Though the falls is very high, it's dubious that the height exceeds 400 ft. Modern satellite elevation data pegs them at about 350 ft, which aligns exactly with claims from folks who've dropped a string over the falls for a more direct measurement. Either way, it's still a high, impressive waterfall, especially during rainy periods.
When you're ready to see more, turn around and return to the Four Seasons Trail junction, except continue straight this time until you reach the junction with the Outcroppings trail on the right.
You've now hiked most of the natural surface "trail" in the park, and things start to get interesting. Your next destination will be the Chimney - the park's namesake and a must-visit feature despite any crowds. To reach it, you have two choices.
You can either turn right here and climb the 499 steps up the Outcroppings trail. It's a 315 ft ascent, and it passes through an amazing series of boulders and rock features with catchy names like the Grotto, Subway and Pulpit Rock. From these vantage points, you can see views of Hickory Nut Gorge, the Carolina Piedmont and Lake Lure - previews to what's to come atop Chimney Rock.
While your heart will (eventually) thank you for the climb, there is an alternative: straight ahead, through the gift shop, is a unique elevator that will take you up the 26 stories needed to reach the Chimney. Don't worry, you'll still be able to take the Outcroppings staircase on the way back down.
Of course, if you want the exercise, you can still take the elevator down on the way back and save some wear and tear on your knees without feeling too guilty. It's really neat, and while it's certainly not typical for a hike, I do recommend using the elevator in one direction and the Outcroppings trail in the other.
(Note: the elevator has been out of service since late 2015. Until it is repaired, the Outcroppings trail is the only way to reach the Chimney. Sorry!)
Once you're at the top, take the steps to the Chimney. This is on the left if you came up via the Outcroppings or through the gift shop if you used the elevator. A short set of steps leads out onto the Chimney, and there are views in all directions. A railing marks the perimeter of the overlook, but keep your eye on kids and pets. This is the most iconic viewpoint in the park.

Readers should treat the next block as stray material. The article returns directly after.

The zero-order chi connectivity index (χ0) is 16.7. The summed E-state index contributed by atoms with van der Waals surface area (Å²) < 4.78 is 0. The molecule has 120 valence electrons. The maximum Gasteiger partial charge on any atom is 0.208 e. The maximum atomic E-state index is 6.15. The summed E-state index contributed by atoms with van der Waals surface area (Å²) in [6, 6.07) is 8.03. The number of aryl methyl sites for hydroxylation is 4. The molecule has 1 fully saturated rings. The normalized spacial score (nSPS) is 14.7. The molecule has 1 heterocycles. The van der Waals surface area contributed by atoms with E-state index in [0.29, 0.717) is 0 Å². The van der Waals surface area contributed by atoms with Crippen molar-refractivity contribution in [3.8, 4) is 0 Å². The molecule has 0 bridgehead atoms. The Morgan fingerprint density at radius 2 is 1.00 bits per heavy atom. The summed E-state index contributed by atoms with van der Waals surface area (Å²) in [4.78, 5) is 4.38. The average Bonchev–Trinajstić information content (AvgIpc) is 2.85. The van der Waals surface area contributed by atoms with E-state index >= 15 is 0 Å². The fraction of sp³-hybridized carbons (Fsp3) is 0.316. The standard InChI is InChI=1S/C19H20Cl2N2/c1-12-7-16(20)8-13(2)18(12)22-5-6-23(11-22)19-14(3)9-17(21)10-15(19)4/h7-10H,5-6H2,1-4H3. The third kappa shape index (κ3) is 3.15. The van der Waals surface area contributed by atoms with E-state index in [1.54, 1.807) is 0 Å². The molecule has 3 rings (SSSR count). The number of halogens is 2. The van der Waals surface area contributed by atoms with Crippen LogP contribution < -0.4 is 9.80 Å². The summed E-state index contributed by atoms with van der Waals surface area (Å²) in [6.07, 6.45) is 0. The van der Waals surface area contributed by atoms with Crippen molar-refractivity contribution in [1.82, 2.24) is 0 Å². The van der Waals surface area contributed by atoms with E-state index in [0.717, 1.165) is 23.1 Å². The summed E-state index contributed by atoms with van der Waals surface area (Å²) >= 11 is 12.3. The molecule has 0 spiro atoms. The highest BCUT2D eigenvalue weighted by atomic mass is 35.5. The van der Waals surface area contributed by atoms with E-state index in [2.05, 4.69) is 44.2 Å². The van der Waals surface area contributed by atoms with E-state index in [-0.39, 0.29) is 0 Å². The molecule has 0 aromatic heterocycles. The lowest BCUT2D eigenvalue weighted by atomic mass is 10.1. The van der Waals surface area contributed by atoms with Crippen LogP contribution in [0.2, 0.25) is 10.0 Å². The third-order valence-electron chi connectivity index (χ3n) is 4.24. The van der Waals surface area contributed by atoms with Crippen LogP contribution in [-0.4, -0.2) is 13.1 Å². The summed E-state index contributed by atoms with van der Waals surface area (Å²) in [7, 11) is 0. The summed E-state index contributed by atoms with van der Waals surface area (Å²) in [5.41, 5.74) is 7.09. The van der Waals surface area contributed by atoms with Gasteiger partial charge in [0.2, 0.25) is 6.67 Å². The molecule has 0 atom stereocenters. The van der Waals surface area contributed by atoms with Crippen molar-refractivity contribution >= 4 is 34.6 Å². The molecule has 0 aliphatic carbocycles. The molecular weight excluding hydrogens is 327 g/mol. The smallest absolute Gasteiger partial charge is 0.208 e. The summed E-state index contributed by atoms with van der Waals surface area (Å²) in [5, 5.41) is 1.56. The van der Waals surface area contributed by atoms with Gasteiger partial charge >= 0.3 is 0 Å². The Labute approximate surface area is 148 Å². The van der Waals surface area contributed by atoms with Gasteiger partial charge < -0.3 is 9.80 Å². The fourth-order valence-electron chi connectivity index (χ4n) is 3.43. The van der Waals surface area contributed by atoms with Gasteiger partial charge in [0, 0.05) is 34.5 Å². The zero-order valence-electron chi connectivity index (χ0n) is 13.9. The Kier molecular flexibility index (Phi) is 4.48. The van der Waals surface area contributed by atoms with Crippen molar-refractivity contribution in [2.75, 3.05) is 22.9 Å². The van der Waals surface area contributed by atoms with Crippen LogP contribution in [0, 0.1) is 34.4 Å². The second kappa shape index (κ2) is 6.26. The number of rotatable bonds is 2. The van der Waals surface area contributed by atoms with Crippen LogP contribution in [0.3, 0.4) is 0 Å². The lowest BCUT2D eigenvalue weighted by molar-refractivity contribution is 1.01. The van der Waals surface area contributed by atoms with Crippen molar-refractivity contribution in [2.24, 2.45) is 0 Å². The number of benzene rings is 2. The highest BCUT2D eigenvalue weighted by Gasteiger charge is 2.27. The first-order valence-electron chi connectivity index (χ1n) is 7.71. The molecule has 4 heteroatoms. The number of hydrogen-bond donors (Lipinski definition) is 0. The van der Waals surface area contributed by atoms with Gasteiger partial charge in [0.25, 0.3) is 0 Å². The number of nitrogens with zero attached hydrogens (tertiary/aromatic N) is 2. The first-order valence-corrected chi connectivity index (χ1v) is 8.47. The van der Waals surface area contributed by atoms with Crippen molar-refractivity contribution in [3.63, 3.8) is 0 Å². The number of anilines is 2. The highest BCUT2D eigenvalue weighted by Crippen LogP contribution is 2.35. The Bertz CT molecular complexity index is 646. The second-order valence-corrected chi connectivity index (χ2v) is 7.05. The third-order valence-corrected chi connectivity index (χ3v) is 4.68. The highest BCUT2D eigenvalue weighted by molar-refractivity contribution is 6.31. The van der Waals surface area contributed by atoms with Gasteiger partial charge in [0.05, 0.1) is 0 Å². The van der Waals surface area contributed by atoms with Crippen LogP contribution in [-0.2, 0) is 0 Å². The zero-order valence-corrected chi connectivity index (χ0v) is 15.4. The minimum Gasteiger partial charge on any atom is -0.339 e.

Could the views get more grand than this? Yes, with an exclamation point! In fact, the Exclamation Point trail is the next destination on the hike, and it begins at the other side of the stairs leading up to the Chimney.
Formerly known as "Skyline", this "trail" begins with another staircase structure that leads straight up the cliff. This one gave up on any attempt at blending in with the landscape and just looks like a tower. Still, it's unique, provides great views, and a great workout as you climb.
Once you're at the top of the tower, you're still not done gaining elevation. The trail - somewhat of a real path again now - zig-zags up through sets of rock and wooden staircases, and disappears back into the trees again.
The forest here is a dry-adapted cliff-top variety, and you'll find plenty of wildflowers in summertime. Trees such as chestnut oak and Carolina hemlock grow in this cliff-top environment. You'll pass a small rain shelter before popping out onto the rocky overlook at Exclamation Point.
The views are similar to what you saw on the Chimney, only higher up, and providing a better look to the west up the Hickory Nut Gorge. Steel cable fences surround the overlook making it relatively benign but do watch small children and don't attempt to climb over them for a "better" view.
Once you're done soaking up the sights, return down the Exclamation Point trail and descend the stair tower. If you saved any of the side trips to the various rock features, now's a good time to check them out. Return to the Hickory Nut Falls trail via either the elevator or the Outcroppings trail (and check out those short side paths if you take the Outcroppings), then turn left on the Hickory Nut Falls trail back to the Four Seasons trail junction. Descend the Four Seasons trail and cross the park road to return to your vehicle and finish the hike.
If you want to cross every trail in the park off your list (and why not!), proceed to the 0.6 mi Great Woodland Adventure trail, a short loop starting at the upper end of the Meadows and wrapping through the forested slope south of the park road. This is a Kids in Parks TRACK trail, and it's designed to keep the little ones going with various signs, animal figurines, and activities along the way. Even if you don't have kids, it's a nice way to round out a great hike in Chimney Rock Park.
Green highlight indicates the route to follow within the trail network for this hike.